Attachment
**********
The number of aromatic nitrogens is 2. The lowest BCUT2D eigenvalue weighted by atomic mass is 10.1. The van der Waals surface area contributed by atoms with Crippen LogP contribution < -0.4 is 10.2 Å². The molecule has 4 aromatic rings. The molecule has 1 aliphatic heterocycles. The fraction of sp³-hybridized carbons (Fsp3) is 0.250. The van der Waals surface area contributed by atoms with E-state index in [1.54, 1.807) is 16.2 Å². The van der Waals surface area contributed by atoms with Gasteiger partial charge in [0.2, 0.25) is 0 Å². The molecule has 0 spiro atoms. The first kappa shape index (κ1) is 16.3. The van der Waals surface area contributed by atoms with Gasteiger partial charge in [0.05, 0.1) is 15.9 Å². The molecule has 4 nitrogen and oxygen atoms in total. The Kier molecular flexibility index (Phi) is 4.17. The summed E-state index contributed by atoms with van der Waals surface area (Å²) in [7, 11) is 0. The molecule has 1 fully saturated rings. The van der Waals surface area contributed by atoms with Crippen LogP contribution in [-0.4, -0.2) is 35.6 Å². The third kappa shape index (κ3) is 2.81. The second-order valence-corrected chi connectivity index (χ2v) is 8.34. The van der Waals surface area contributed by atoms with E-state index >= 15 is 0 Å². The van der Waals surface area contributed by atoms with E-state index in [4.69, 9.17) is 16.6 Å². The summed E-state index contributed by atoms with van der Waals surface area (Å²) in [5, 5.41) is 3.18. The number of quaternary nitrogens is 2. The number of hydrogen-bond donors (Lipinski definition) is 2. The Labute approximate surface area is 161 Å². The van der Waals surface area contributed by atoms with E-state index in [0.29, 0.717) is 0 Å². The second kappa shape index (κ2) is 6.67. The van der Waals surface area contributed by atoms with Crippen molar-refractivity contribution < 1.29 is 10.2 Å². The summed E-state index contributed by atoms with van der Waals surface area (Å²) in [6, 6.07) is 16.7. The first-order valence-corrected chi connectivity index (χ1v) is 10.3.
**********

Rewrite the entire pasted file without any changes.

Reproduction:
The number of aromatic nitrogens is 2. The lowest BCUT2D eigenvalue weighted by atomic mass is 10.1. The van der Waals surface area contributed by atoms with Crippen LogP contribution < -0.4 is 10.2 Å². The molecule has 4 aromatic rings. The molecule has 1 aliphatic heterocycles. The fraction of sp³-hybridized carbons (Fsp3) is 0.250. The van der Waals surface area contributed by atoms with E-state index in [1.54, 1.807) is 16.2 Å². The van der Waals surface area contributed by atoms with Gasteiger partial charge in [0.2, 0.25) is 0 Å². The molecule has 0 spiro atoms. The first kappa shape index (κ1) is 16.3. The van der Waals surface area contributed by atoms with Gasteiger partial charge in [0.05, 0.1) is 15.9 Å². The molecule has 4 nitrogen and oxygen atoms in total. The Kier molecular flexibility index (Phi) is 4.17. The summed E-state index contributed by atoms with van der Waals surface area (Å²) in [7, 11) is 0. The molecule has 1 fully saturated rings. The van der Waals surface area contributed by atoms with Crippen LogP contribution in [-0.4, -0.2) is 35.6 Å². The third kappa shape index (κ3) is 2.81. The second-order valence-corrected chi connectivity index (χ2v) is 8.34. The van der Waals surface area contributed by atoms with E-state index >= 15 is 0 Å². The van der Waals surface area contributed by atoms with E-state index in [4.69, 9.17) is 16.6 Å². The summed E-state index contributed by atoms with van der Waals surface area (Å²) in [5, 5.41) is 3.18. The number of quaternary nitrogens is 2. The number of hydrogen-bond donors (Lipinski definition) is 2. The Labute approximate surface area is 161 Å². The van der Waals surface area contributed by atoms with E-state index in [0.29, 0.717) is 0 Å². The second kappa shape index (κ2) is 6.67. The van der Waals surface area contributed by atoms with Crippen molar-refractivity contribution < 1.29 is 10.2 Å². The summed E-state index contributed by atoms with van der Waals surface area (Å²) in [6, 6.07) is 16.7. The first-order valence-corrected chi connectivity index (χ1v) is 10.3.